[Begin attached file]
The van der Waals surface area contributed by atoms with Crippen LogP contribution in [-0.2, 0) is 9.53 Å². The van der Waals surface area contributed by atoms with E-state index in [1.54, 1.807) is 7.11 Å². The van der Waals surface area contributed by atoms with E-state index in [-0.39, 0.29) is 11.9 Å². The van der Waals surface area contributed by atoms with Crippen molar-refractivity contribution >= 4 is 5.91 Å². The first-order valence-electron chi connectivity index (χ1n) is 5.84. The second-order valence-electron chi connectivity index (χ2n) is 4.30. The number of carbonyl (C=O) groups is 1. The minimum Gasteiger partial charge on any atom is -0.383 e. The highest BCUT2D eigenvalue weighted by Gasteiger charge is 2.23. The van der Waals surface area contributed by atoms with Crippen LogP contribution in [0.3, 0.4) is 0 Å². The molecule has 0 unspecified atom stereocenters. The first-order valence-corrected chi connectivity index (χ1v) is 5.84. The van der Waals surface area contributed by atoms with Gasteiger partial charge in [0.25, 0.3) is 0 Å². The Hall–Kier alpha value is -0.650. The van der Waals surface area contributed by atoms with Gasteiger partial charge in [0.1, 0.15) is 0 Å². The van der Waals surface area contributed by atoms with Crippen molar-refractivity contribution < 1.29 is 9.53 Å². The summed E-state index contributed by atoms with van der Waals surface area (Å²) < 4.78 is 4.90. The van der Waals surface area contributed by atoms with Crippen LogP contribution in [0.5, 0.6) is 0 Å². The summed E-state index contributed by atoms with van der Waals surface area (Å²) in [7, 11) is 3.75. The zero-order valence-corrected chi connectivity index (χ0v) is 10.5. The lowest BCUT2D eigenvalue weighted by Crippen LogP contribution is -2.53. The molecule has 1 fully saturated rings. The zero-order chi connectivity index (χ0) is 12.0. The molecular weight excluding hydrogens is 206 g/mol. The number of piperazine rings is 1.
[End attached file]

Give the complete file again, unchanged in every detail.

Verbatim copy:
The van der Waals surface area contributed by atoms with Crippen LogP contribution in [-0.2, 0) is 9.53 Å². The van der Waals surface area contributed by atoms with E-state index in [1.54, 1.807) is 7.11 Å². The van der Waals surface area contributed by atoms with E-state index in [-0.39, 0.29) is 11.9 Å². The van der Waals surface area contributed by atoms with Crippen molar-refractivity contribution >= 4 is 5.91 Å². The first-order valence-electron chi connectivity index (χ1n) is 5.84. The second-order valence-electron chi connectivity index (χ2n) is 4.30. The number of carbonyl (C=O) groups is 1. The minimum Gasteiger partial charge on any atom is -0.383 e. The highest BCUT2D eigenvalue weighted by Gasteiger charge is 2.23. The van der Waals surface area contributed by atoms with Crippen LogP contribution in [0.3, 0.4) is 0 Å². The molecule has 0 unspecified atom stereocenters. The first-order valence-corrected chi connectivity index (χ1v) is 5.84. The van der Waals surface area contributed by atoms with Gasteiger partial charge in [0.25, 0.3) is 0 Å². The Hall–Kier alpha value is -0.650. The van der Waals surface area contributed by atoms with Gasteiger partial charge in [0.1, 0.15) is 0 Å². The van der Waals surface area contributed by atoms with Crippen molar-refractivity contribution < 1.29 is 9.53 Å². The summed E-state index contributed by atoms with van der Waals surface area (Å²) < 4.78 is 4.90. The van der Waals surface area contributed by atoms with Crippen LogP contribution in [0.5, 0.6) is 0 Å². The summed E-state index contributed by atoms with van der Waals surface area (Å²) in [7, 11) is 3.75. The zero-order valence-corrected chi connectivity index (χ0v) is 10.5. The lowest BCUT2D eigenvalue weighted by Crippen LogP contribution is -2.53. The molecule has 1 fully saturated rings. The zero-order chi connectivity index (χ0) is 12.0. The molecular weight excluding hydrogens is 206 g/mol. The number of piperazine rings is 1.